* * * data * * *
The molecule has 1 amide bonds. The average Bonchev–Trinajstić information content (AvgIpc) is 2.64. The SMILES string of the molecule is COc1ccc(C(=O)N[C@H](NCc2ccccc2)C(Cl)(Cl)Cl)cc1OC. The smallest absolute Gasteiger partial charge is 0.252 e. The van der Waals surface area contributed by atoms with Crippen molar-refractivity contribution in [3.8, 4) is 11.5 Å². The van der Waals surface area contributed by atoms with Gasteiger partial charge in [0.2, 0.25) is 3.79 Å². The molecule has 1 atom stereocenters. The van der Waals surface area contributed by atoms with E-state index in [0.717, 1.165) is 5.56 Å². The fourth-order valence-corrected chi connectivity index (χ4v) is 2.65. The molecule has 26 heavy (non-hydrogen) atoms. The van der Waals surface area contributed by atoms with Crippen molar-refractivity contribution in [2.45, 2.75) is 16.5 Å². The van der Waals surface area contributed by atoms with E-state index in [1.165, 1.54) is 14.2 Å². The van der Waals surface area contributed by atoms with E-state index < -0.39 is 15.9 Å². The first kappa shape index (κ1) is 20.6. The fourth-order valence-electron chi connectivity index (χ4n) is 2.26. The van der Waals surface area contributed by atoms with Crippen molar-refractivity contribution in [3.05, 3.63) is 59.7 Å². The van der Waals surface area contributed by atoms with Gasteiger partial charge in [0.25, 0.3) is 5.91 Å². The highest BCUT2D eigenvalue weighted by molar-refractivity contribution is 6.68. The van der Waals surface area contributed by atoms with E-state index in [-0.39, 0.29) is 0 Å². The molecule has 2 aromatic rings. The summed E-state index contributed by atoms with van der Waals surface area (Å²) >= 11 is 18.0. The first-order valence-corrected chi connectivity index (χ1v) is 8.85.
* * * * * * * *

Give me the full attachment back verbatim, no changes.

The molecule has 1 amide bonds. The average Bonchev–Trinajstić information content (AvgIpc) is 2.64. The SMILES string of the molecule is COc1ccc(C(=O)N[C@H](NCc2ccccc2)C(Cl)(Cl)Cl)cc1OC. The smallest absolute Gasteiger partial charge is 0.252 e. The van der Waals surface area contributed by atoms with Crippen molar-refractivity contribution in [3.8, 4) is 11.5 Å². The van der Waals surface area contributed by atoms with Gasteiger partial charge in [0.2, 0.25) is 3.79 Å². The molecule has 1 atom stereocenters. The van der Waals surface area contributed by atoms with E-state index in [0.717, 1.165) is 5.56 Å². The fourth-order valence-corrected chi connectivity index (χ4v) is 2.65. The molecule has 26 heavy (non-hydrogen) atoms. The van der Waals surface area contributed by atoms with Crippen molar-refractivity contribution in [2.45, 2.75) is 16.5 Å². The van der Waals surface area contributed by atoms with E-state index in [1.165, 1.54) is 14.2 Å². The van der Waals surface area contributed by atoms with E-state index < -0.39 is 15.9 Å². The first kappa shape index (κ1) is 20.6. The fourth-order valence-electron chi connectivity index (χ4n) is 2.26. The van der Waals surface area contributed by atoms with Crippen molar-refractivity contribution in [3.05, 3.63) is 59.7 Å². The van der Waals surface area contributed by atoms with Gasteiger partial charge in [0.25, 0.3) is 5.91 Å². The highest BCUT2D eigenvalue weighted by molar-refractivity contribution is 6.68. The van der Waals surface area contributed by atoms with E-state index in [-0.39, 0.29) is 0 Å². The molecule has 2 aromatic rings. The summed E-state index contributed by atoms with van der Waals surface area (Å²) >= 11 is 18.0. The first-order valence-corrected chi connectivity index (χ1v) is 8.85.